CVS Health was selected as part of a pilot project by Operation Warp Speed to administer a treatment recently authorized by the Food and Drug Administration. But evidence around the new monoclonal antibody treatment, called bamlanivimab, is mixed, and supply is limited.
The drug, developed by Eli Lilly, is intended to keep patients from getting severely ill. The FDA gave it an emergency use authorization in early November, based on data from 465 patients with mild or moderate Covid-19 symptoms that showed 3% who received the treatment were hospitalized, compared to 10% who received a placebo. In its Covid-19 guidelines panel, the National Institutes of Health said there was insufficient data to recommend for or against using bamlanivimab.
There are also logistical challenges, including the fact that the drug is administered through an hour-long infusion. Patients must be observed for another hour after administration to make sure there aren’t any side effects.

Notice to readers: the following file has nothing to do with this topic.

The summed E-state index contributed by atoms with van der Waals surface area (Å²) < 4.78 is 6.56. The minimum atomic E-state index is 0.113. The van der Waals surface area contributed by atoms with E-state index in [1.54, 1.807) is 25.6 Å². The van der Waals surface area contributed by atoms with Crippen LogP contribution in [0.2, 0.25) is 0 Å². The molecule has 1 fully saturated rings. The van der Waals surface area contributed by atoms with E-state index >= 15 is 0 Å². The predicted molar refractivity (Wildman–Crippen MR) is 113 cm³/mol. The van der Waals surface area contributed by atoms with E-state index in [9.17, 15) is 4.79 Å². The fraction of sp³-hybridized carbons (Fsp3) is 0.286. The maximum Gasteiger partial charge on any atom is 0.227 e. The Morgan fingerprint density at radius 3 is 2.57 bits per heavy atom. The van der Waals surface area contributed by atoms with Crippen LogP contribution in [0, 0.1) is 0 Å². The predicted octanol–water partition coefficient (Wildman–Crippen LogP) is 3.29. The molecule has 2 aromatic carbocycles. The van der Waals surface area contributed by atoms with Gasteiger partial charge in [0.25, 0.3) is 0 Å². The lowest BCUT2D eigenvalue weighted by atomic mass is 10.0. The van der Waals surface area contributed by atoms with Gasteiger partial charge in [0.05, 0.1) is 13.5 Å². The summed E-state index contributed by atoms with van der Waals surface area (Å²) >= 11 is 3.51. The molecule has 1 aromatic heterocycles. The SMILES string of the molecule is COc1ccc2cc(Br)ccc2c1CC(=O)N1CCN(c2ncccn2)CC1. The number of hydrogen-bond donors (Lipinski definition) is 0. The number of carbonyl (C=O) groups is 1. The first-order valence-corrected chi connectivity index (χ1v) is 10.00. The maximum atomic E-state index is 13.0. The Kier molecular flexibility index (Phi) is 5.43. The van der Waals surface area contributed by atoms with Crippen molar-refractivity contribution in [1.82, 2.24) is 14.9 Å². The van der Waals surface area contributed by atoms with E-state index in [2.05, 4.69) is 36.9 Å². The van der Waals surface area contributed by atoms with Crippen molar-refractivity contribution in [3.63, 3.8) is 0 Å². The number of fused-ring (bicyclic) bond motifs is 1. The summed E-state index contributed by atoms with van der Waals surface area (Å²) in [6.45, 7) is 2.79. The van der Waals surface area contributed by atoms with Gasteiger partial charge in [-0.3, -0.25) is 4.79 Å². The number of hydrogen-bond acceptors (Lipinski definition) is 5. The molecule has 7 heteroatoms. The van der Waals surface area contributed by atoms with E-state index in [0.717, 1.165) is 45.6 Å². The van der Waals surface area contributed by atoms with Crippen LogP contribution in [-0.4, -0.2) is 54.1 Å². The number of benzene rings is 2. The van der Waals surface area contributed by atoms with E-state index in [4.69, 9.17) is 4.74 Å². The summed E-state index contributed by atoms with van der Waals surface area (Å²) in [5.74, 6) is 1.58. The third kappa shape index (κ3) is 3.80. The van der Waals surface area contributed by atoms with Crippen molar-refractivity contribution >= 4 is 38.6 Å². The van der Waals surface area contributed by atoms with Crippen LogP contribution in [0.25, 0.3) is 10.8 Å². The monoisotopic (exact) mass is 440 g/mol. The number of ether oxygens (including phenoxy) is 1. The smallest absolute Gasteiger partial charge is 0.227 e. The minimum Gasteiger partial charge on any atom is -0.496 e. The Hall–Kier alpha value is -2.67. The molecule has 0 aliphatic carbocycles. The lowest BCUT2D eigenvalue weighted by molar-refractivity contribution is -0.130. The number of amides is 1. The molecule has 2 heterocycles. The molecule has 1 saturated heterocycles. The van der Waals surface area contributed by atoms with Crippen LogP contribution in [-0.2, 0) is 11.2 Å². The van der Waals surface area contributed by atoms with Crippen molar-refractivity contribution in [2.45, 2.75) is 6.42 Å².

CVS’ infusion business, Coram, said it would begin administering 1,000 doses of the therapy at long-term care facilities and at patients’ homes. It will start in seven cities, including Boston, Chicago, Cleveland, Los Angeles, Milwaukee, Minneapolis and Tampa. After the pilot, it plans to expand to additional communities, as drug supply increases. For patients to be eligible, they must be within 10 days of symptom onset and be at high risk for severe disease.
The Department of Health and Human Services has leaned heavily on retailers as part of its strategy for administering Covid-19 tests. It has also turned to pharmacy chains for plans to distribute a vaccine — after one is authorized — to nursing homes and the general public.
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